for academics in Scottish Universities, both new hires and old, a top

Thank you for your consideration. Yours,

-- Philip Wadler
Professor of Theoretical Computer Science
School of Informatics
University of Edinburgh

[1] http://www.theguardian.com/commentisfree/2013/oct/13/england-leave-funding-universities-students
[2] http://www.theguardian.com/education/2010/nov/23/oxbridge-pensions-academics-protest-united
[3] http://www.theguardian.com/higher-education-network/blog/2014/oct/29/marking-boycott-why-are-academics-protesting-about-pensions
[4] http://www.universities-scotland.ac.uk/index.php?mact=News,cntnt01,detail,0&cntnt01articleid=156&cntnt01returnid=23
[5] Royal Society of Edinburgh, Enlightening the Constitutional Debate, Science and Higher Education, p177--198,

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SNAPL will take place 3-6 May 2015 at Asilomar.
SNAPL provides a biennial venue to focus on big-picture questions, long-running research programs, and experience reports in programming languages. The ideal SNAPL paper takes one of two forms:
  • A promising idea that would benefit from discussion and feedback.
  • A paper about an ongoing research project that might not be accepted at a traditional conference.
Examples include papers that
  • lay out a research roadmap
  • summarize experiences
  • present negative results
  • discuss design alternatives
SNAPL is interested in all aspects of programming languages. The PC is broad and open-minded and receptive to interesting ideas that will provoke thought and discussion.
Interesting papers would combine the specific with the general. Submissions are limited to five pages (excluding bibliography), and must be formatted using ACM SIG style. The final papers can be up to 10 pages in length. Accepted papers will be published on an open-access site, probably arXiv CoRR.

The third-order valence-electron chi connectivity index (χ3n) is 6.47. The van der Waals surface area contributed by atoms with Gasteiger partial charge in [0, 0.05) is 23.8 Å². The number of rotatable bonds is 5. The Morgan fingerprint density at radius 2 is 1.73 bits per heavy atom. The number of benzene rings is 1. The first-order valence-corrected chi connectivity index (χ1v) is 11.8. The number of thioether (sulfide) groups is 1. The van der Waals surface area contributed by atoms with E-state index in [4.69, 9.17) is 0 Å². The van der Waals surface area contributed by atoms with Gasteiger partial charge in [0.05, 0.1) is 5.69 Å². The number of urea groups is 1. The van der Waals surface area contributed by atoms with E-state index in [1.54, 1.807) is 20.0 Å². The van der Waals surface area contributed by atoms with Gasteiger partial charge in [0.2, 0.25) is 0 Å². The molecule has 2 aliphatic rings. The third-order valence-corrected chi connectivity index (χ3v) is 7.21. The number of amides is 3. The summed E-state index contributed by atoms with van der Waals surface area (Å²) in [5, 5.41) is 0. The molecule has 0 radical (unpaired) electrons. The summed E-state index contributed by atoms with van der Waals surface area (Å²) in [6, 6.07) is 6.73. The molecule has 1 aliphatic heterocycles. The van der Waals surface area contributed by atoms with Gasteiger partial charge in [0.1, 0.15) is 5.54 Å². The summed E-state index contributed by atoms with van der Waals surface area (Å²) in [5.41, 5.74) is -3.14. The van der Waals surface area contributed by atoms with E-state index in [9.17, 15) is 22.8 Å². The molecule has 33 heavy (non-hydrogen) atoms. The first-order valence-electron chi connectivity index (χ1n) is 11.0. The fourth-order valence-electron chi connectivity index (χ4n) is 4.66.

To encourage authors to submit only their best work, each person can be an author or co-author of a single paper only. SNAPL will prefer experienced presenters and each submission must indicate on the submission site which co-author will present the paper at the conference.
SNAPL also accepts one-page abstracts. Abstracts will be reviewed lightly and all submitted abstracts will be published on the SNAPL 2015 web page. Authors of selected abstracts will be invited to give a 5-minute presentation at the gong show at the conference.
SNAPL is unaffiliated with any organization. It is a conference for the PL community organized by the PL community.

Important Dates

Submission: January 6, 2015
Decisions announced: February 20, 2015
Final versions due: March 20, 2015
Conference: May 3-6, 2015

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Errata, please

This is a space where you can leave comments describing errata in any of my published papers. Please include bibliographic details of the paper, and a link to where the paper appears on my web page if you can. Thank you to Dave Della Costa for volunteering the first entry and inspiring the creation of this post, and to all who utilise this space to record and correct my errors for posterity.

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Composable Queries in F# 3.0

James Cheney speaks to the F#unctional Londoners meet-up about our F# library that implements A Practical Theory of Language-Integrated Query.

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The military and the referendum.

Many readers will have heard about Lord Dannat in the Telegraph arguing a vote for independence will dishonour Scotland's war dead.

Perhaps not as many will have heard that Jimmy Sinclair (the oldest surviving Desert Rat, aged 102), Colin May (Lieutenant Commander, Faslane), and sixteen others have written a letter slamming Dannat; at least, I didn't hear until this morning. "How dare he take their sacrifice in vain and try to turn it to political advantage?"

Both sides are reported by the BBC, though the headline mentions only one. (More #bbcbias?)

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The case for Europe

Readers of this list will know that I don't always see eye-to-eye with Alex Salmond. Nonetheless, I think he put the case for Europe well this morning on the Today Program.